Thursday, April 30, 2009

Blood tests for myeloma

Blood tests are used to confirm diagnose of myeloma and to monitor the disease during treatment and plateau stage (remission).
I have requested that a copy of my results from med lab be mailed to me so I can prepare for my next appointment. It can be misleading to read my results in isolation so I look for trends over several readings. For long term history I have created a spreadsheet with all my results included.
In my case I was diagnosed June 1st 2001 with multiple myeloma stage III IgG Kappa.
The key indicators for me are:
Red blood cells.
Red cells contain haemoglobin and transport oxygen from the lungs to all parts of the body. Low haemoglobin will give me anaemia causing paleness, lack of energy, tiredness, shortness of breath, dizziness and fatigue.
I monitor haemoglobin; normal 130 to 175 gms/L. (01 June 2001 = 120) (24 Feb 2009 = 145)
White blood cells.
White blood cells are the soldiers that fight infection. If they drop below normal I will be at risk of infection. There are 5 main types of white blood cells. The 2 main ones I monitor are leucocytes and neutrophils. Leucocytes fight infections including chest, urinary, skin and produce antibodies. Neutrophils fight bacterial and fungal infections.
Leucocytes; normal 4.0 to 11.0 (01 June 2001 = 7.9 (24 Feb 2009 = 7.06)
Neutrophils; normal 2.2 to 7.5 (01 June 2001 = 6.64) (24 Feb 2009 = 5.31)
Platelets help to prevent and control bleeding. If platelets are too low my blood thins. This causes bruising and excessive or prolonged bleeding following minor cuts or injury. Platelets; normal 150 to 400 (01 June 2001 = 362) (24 Feb 2009 = 213)
Creatinine. (Renal, related to the kidney)
Creatinine is a waste product of muscle breakdown normally excreted by the kidneys. The level of Creatinine in the blood will be raised if the kidneys are not functioning properly. I drink 2 litres of fluid a day to keep my kidneys flushed,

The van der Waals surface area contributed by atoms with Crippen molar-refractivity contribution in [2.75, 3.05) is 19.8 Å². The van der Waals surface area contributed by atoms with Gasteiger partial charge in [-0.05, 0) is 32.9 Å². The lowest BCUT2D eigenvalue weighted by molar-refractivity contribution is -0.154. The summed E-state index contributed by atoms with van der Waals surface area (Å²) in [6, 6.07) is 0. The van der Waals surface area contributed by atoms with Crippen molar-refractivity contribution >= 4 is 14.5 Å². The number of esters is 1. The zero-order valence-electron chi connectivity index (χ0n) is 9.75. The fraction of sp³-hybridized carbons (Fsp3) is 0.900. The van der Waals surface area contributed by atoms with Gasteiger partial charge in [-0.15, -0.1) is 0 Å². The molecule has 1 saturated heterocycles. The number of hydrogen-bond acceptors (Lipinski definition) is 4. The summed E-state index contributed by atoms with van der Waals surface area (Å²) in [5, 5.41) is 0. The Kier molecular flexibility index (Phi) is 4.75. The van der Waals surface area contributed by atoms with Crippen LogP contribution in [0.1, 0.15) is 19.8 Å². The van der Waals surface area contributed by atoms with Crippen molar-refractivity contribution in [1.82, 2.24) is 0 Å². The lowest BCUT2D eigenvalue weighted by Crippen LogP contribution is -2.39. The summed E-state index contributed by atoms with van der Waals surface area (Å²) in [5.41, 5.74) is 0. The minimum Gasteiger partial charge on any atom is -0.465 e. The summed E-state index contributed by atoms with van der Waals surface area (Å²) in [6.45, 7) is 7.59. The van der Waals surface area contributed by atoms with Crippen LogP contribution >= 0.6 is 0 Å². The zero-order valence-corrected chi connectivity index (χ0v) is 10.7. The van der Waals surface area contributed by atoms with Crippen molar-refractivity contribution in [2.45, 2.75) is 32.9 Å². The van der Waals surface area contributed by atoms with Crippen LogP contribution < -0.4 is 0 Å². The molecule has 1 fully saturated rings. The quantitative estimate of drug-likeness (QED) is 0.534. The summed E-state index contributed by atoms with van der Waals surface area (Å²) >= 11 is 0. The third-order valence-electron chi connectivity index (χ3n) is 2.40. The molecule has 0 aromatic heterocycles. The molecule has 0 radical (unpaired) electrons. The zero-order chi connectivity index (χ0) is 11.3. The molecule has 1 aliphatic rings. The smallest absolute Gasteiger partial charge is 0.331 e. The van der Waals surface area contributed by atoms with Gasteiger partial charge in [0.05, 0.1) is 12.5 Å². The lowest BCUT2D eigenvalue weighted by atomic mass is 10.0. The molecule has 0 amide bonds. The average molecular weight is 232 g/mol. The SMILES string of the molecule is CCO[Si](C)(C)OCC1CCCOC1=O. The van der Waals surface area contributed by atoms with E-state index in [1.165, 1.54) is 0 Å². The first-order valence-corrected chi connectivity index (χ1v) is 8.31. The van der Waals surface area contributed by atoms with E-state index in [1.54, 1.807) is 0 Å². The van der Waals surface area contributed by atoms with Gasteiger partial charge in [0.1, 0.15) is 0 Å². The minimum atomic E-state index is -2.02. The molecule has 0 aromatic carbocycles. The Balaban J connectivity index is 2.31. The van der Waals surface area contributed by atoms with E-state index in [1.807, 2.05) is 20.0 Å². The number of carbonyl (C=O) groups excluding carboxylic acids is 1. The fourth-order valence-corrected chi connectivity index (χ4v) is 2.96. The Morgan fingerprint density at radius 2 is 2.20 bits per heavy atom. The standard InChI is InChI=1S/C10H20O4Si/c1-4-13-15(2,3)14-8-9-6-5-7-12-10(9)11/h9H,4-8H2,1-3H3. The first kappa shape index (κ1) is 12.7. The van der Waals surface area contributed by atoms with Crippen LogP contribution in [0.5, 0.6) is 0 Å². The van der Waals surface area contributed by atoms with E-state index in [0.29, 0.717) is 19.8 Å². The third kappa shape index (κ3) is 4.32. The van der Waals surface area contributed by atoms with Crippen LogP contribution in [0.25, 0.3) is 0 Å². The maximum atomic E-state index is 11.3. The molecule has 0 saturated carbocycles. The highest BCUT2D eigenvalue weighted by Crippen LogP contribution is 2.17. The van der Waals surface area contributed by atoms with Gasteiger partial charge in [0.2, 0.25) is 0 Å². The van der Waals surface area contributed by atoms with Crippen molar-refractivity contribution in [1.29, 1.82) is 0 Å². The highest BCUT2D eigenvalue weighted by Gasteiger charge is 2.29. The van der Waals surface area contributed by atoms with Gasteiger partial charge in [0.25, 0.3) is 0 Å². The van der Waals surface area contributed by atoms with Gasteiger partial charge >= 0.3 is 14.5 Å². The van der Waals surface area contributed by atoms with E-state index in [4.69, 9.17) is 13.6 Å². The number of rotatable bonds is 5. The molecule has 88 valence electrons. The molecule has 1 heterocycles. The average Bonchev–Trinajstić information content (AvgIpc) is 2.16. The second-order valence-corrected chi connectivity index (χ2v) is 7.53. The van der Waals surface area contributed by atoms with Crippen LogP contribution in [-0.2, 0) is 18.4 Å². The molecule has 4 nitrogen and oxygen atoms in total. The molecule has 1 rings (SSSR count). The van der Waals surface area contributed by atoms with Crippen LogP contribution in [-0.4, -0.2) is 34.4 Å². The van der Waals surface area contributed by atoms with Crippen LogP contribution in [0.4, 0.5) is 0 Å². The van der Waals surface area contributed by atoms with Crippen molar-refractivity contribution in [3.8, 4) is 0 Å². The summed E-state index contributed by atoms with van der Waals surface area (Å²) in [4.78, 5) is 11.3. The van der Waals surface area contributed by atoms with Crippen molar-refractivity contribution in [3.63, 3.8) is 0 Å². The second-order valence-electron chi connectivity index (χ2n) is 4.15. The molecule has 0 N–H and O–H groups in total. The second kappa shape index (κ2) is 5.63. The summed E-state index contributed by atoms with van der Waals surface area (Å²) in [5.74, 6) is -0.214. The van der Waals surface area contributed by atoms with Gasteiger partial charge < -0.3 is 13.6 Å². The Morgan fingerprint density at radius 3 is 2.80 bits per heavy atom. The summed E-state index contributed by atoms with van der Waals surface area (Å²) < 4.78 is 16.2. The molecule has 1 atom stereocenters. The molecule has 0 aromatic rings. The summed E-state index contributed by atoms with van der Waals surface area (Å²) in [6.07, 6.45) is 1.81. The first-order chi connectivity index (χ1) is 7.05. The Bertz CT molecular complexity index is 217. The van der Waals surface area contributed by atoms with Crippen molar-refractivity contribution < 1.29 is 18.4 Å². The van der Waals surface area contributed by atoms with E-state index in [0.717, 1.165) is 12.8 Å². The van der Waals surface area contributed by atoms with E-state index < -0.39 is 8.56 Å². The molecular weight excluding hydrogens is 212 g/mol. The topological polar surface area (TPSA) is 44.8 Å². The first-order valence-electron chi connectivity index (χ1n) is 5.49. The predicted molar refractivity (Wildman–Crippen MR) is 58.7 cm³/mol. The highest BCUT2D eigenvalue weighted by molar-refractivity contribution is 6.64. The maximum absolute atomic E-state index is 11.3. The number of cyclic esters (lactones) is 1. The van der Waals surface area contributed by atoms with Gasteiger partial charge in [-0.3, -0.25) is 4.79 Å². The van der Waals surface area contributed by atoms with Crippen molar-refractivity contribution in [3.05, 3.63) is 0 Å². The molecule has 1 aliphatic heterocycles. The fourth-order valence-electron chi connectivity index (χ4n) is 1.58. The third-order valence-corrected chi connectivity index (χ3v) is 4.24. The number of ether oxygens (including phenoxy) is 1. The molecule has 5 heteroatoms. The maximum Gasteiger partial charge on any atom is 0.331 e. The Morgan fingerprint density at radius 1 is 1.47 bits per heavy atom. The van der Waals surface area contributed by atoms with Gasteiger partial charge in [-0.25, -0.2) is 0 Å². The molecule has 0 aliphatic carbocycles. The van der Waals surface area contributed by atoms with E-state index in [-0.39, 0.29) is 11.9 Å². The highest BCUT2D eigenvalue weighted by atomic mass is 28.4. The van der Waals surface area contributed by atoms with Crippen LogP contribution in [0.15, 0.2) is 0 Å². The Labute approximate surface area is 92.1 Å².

Creatinine; normal 60 to 105 umol/L (01 June 2001 = 61) (24 Feb 2009 = 80)
Calcium reading tells me if my bones are being eaten by myeloma. When lytic lesions are being formed calcium is a by-product that can be detected in the blood.
Calcium; normal 2.10 to 2,60 mmol/L (24 Feb 2009 = 2.38)
Proteins produced by plasma cells, my indicator is IgG. A normal reading is between 7 to 16 g/L. When IgG rises into the 20’s I become concerned. When it reaches 35 myeloma has returned.
IgG; normal 7.0 to 16.0 g/L (01 June 2001 = 80) (24 Feb 2009 = 10.1)
Total protein; normal 66 to 84 g/L (01 June 2001 = 75) (24 feb 2009 = 76)
Total globulin; normal 22 to 38 g/L (01 June 2001 = 43) (24 Feb 2009 = 25)
Bence-Jones protein (BJP).
A protein found in the urine of many myeloma patients. BJP is a small molecule that can potentially damage my kidneys.
Casual total protein; normal 0 to 0.3 g/L (01 June 2001 = 0.4) (24 Feb 2009 = 0.04)
Casual Bence-Jones; (01 June 2001 = 0.3)(24 Feb 2009 = 0)

Anaemia. Deficiency of red blood cells which results in a reduced level of the oxygen carrying pigment haemoglobin in the blood.
Haemoglobin. The iron containing pigment in red cells, which carries oxygen around the body.
Lytic lesions. Holes in my bones caused by substances secreted by myeloma cells.
Neutrophils. The most common type of cell within the granulocyte group of white blood cells.

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